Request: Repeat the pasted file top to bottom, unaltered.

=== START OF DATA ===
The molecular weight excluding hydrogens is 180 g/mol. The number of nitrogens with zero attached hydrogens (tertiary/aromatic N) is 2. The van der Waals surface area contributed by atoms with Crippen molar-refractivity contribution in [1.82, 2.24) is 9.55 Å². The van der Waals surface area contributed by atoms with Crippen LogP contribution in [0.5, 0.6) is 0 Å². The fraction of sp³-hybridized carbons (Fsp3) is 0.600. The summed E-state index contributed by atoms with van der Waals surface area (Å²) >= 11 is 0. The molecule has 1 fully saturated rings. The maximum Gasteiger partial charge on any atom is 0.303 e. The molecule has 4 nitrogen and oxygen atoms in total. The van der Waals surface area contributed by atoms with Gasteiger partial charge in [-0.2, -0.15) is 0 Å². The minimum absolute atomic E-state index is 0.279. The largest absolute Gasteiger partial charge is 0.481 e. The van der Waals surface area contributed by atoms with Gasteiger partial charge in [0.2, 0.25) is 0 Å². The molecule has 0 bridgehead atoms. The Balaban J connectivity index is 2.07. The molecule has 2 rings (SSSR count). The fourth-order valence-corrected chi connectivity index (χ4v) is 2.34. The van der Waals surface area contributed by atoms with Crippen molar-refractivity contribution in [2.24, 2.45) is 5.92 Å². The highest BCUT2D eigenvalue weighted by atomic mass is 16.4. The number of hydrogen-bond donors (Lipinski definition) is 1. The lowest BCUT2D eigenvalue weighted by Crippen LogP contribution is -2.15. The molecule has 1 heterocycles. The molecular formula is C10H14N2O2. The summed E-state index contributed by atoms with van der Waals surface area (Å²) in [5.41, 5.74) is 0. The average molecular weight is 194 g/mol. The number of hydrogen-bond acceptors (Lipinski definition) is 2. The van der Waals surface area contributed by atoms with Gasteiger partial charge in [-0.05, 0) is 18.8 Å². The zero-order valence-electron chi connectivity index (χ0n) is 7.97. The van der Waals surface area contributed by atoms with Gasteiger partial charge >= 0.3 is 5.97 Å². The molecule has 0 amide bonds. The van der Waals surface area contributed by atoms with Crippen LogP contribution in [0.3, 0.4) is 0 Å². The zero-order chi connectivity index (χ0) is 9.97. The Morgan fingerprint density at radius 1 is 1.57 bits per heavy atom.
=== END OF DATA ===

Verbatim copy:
The molecular weight excluding hydrogens is 180 g/mol. The number of nitrogens with zero attached hydrogens (tertiary/aromatic N) is 2. The van der Waals surface area contributed by atoms with Crippen molar-refractivity contribution in [1.82, 2.24) is 9.55 Å². The van der Waals surface area contributed by atoms with Crippen LogP contribution in [0.5, 0.6) is 0 Å². The fraction of sp³-hybridized carbons (Fsp3) is 0.600. The summed E-state index contributed by atoms with van der Waals surface area (Å²) >= 11 is 0. The molecule has 1 fully saturated rings. The maximum Gasteiger partial charge on any atom is 0.303 e. The molecule has 4 nitrogen and oxygen atoms in total. The van der Waals surface area contributed by atoms with Gasteiger partial charge in [-0.2, -0.15) is 0 Å². The minimum absolute atomic E-state index is 0.279. The largest absolute Gasteiger partial charge is 0.481 e. The van der Waals surface area contributed by atoms with Gasteiger partial charge in [0.2, 0.25) is 0 Å². The molecule has 0 bridgehead atoms. The Balaban J connectivity index is 2.07. The molecule has 2 rings (SSSR count). The fourth-order valence-corrected chi connectivity index (χ4v) is 2.34. The van der Waals surface area contributed by atoms with Crippen molar-refractivity contribution in [2.24, 2.45) is 5.92 Å². The highest BCUT2D eigenvalue weighted by atomic mass is 16.4. The number of hydrogen-bond donors (Lipinski definition) is 1. The lowest BCUT2D eigenvalue weighted by Crippen LogP contribution is -2.15. The molecule has 1 heterocycles. The molecular formula is C10H14N2O2. The summed E-state index contributed by atoms with van der Waals surface area (Å²) in [5.41, 5.74) is 0. The average molecular weight is 194 g/mol. The number of hydrogen-bond acceptors (Lipinski definition) is 2. The van der Waals surface area contributed by atoms with Gasteiger partial charge in [-0.05, 0) is 18.8 Å². The zero-order valence-electron chi connectivity index (χ0n) is 7.97. The van der Waals surface area contributed by atoms with Gasteiger partial charge >= 0.3 is 5.97 Å². The molecule has 0 amide bonds. The van der Waals surface area contributed by atoms with Crippen LogP contribution in [0.3, 0.4) is 0 Å². The zero-order chi connectivity index (χ0) is 9.97. The Morgan fingerprint density at radius 1 is 1.57 bits per heavy atom.